SCHOOL TIES

Byline: Janet Ozzard

NEW YORK — Retail is a relatively small world, so it’s not surprising that many of the guests at Thursday night’s benefit for the Fashion Institute of Technology’s Educational Foundation for the Fashion Industries came up through the ranks together.
“Ron Frasch is an old friend of mine, and I would go anywhere to support him,” said Terry Lundgren, now president of Federated Department stores, who met Frasch during their days at Neiman Marcus. Frasch, one of the night’s two honorees, is now chairman and chief executive officer at Neiman’s Bergdorf Goodman division. “He is very detail oriented, and he is totally customer focused,” said Lundgren. “He is always on the selling floor, and he will follow through to get the customer whatever she wants.”
Of the night’s second honoree, Hearst Magazine president Cathleen Black, Lundgren said: “She is so accomplished in so many things. She is a wonderful friend. It’s a real double-header.”
Philip Miller, now chairman of Saks Fifth Avenue, declared he would put on a tuxedo for Frasch any time — provided Frasch returned the favor in kind. “It’s a matter of reciprocity. Ron very nicely is coming to the New York Botanical Garden’s orchid dinner later this month, where I’m hosting,” Miller said, just before bear-hugging Frasch’s boss, Burt Tansky, president and chief operating officer of the Neiman Marcus Group.
“You never call, you never write,” Tansky said accusingly to Miller.
But get a group of retailers together and the old rivalries are bound to show up sooner or later — even among alums.
“I have known Ron Frasch since he was at Neiman Marcus and I was at I. Magnin and let me tell you, he was a fierce competitor when we were after the same lines,” said Burberry’s Rose Marie Bravo. In an era when buyers would do their best to beat each other to a showroom early in the morning, said Bravo, Frasch took another tack: “He went late into the night. So we would arrive at a showroom in the morning thinking we had the account sewn up and find out that Frasch had taken them out the night before. He was my nemesis!”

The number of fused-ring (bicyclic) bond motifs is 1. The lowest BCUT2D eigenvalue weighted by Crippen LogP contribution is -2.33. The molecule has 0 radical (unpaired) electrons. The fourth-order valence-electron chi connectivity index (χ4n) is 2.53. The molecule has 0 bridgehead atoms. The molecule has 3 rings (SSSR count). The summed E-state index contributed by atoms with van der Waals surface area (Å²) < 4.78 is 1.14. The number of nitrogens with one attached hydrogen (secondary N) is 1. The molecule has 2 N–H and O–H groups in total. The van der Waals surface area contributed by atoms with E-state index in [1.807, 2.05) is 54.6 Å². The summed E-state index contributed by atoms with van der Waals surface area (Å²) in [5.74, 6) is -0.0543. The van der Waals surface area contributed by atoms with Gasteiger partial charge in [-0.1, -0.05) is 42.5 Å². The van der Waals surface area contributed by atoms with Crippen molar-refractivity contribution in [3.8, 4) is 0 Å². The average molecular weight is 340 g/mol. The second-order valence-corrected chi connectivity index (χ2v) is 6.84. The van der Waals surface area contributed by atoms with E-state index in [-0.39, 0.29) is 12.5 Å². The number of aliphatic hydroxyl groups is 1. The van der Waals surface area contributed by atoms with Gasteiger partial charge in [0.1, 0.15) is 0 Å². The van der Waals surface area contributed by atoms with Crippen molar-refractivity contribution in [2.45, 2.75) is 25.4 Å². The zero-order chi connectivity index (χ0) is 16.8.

The annual benefit, held this year at the New York Hilton, had about 800 guests and raised $1 million for the Educational Foundation, which provides financial aid to FIT students.
Dr. Joyce F. Brown, president of FIT, greeted the guests at dinner with a few success stories about students who struggled through school and are now making it in fashion and media.
“FIT is the one educational institution in New York City with the most direct impact on New York life,” said Brown during her remarks. “When we see these students’ success, we are yet again reminded of the transforming power of affordable, accessible quality education.”
As he accepted his award, Frasch used industry lingo to let the guests know he appreciated their generosity.
“At a time when retailers are asking for everything under the sun — for markdowns and chargebacks — you have been very, very generous,” he said. Frasch also thanked Tansky for giving him “the best job in the industry,” and closed by mentioning Anne Ball, the industry executive who died Jan. 19, “for inspiring me and for proving to me that you should reach out for your dreams.”

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